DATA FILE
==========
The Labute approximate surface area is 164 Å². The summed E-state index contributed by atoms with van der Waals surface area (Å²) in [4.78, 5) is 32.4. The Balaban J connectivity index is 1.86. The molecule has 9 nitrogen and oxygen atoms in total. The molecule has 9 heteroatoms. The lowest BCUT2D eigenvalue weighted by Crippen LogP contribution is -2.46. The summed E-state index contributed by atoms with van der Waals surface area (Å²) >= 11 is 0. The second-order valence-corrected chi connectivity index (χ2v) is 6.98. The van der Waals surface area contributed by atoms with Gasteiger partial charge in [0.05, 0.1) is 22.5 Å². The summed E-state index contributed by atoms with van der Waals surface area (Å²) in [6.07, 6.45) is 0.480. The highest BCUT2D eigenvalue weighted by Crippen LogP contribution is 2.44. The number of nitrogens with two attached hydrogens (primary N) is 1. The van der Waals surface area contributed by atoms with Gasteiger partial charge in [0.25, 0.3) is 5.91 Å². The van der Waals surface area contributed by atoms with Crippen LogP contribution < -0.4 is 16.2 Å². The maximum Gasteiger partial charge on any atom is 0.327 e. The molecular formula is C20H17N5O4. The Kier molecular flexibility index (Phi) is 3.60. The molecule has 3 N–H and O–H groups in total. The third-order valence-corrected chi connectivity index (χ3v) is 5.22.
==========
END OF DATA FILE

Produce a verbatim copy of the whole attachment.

The Labute approximate surface area is 164 Å². The summed E-state index contributed by atoms with van der Waals surface area (Å²) in [4.78, 5) is 32.4. The Balaban J connectivity index is 1.86. The molecule has 9 nitrogen and oxygen atoms in total. The molecule has 9 heteroatoms. The lowest BCUT2D eigenvalue weighted by Crippen LogP contribution is -2.46. The summed E-state index contributed by atoms with van der Waals surface area (Å²) >= 11 is 0. The second-order valence-corrected chi connectivity index (χ2v) is 6.98. The van der Waals surface area contributed by atoms with Gasteiger partial charge in [0.05, 0.1) is 22.5 Å². The summed E-state index contributed by atoms with van der Waals surface area (Å²) in [6.07, 6.45) is 0.480. The highest BCUT2D eigenvalue weighted by Crippen LogP contribution is 2.44. The number of nitrogens with two attached hydrogens (primary N) is 1. The van der Waals surface area contributed by atoms with Gasteiger partial charge in [0.25, 0.3) is 5.91 Å². The van der Waals surface area contributed by atoms with Crippen LogP contribution < -0.4 is 16.2 Å². The maximum Gasteiger partial charge on any atom is 0.327 e. The molecular formula is C20H17N5O4. The Kier molecular flexibility index (Phi) is 3.60. The molecule has 3 N–H and O–H groups in total. The third-order valence-corrected chi connectivity index (χ3v) is 5.22.